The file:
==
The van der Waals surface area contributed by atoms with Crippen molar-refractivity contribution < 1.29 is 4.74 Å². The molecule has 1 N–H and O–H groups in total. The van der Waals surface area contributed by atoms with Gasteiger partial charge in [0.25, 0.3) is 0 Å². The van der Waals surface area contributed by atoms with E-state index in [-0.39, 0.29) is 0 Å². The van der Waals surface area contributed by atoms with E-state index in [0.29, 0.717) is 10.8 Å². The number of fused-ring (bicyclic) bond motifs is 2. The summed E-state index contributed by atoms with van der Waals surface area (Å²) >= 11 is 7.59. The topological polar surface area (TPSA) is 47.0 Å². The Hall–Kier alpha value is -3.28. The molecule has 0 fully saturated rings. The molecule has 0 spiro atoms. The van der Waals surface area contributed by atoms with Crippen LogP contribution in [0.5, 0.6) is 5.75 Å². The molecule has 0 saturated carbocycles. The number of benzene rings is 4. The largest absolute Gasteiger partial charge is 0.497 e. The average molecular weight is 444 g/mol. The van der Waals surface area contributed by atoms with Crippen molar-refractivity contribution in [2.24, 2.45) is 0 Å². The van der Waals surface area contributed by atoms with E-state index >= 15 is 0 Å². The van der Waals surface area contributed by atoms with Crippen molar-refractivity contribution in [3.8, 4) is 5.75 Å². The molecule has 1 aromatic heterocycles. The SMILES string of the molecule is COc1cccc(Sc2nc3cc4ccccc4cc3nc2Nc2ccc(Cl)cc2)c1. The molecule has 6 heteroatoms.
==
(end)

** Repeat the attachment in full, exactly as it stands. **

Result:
The van der Waals surface area contributed by atoms with Crippen molar-refractivity contribution < 1.29 is 4.74 Å². The molecule has 1 N–H and O–H groups in total. The van der Waals surface area contributed by atoms with Gasteiger partial charge in [0.25, 0.3) is 0 Å². The van der Waals surface area contributed by atoms with E-state index in [-0.39, 0.29) is 0 Å². The van der Waals surface area contributed by atoms with E-state index in [0.29, 0.717) is 10.8 Å². The number of fused-ring (bicyclic) bond motifs is 2. The summed E-state index contributed by atoms with van der Waals surface area (Å²) >= 11 is 7.59. The topological polar surface area (TPSA) is 47.0 Å². The Hall–Kier alpha value is -3.28. The molecule has 0 fully saturated rings. The molecule has 0 spiro atoms. The van der Waals surface area contributed by atoms with Crippen LogP contribution in [0.5, 0.6) is 5.75 Å². The molecule has 0 saturated carbocycles. The number of benzene rings is 4. The largest absolute Gasteiger partial charge is 0.497 e. The average molecular weight is 444 g/mol. The van der Waals surface area contributed by atoms with Crippen molar-refractivity contribution in [2.24, 2.45) is 0 Å². The van der Waals surface area contributed by atoms with E-state index >= 15 is 0 Å². The van der Waals surface area contributed by atoms with Crippen molar-refractivity contribution in [3.8, 4) is 5.75 Å². The molecule has 1 aromatic heterocycles. The SMILES string of the molecule is COc1cccc(Sc2nc3cc4ccccc4cc3nc2Nc2ccc(Cl)cc2)c1. The molecule has 6 heteroatoms.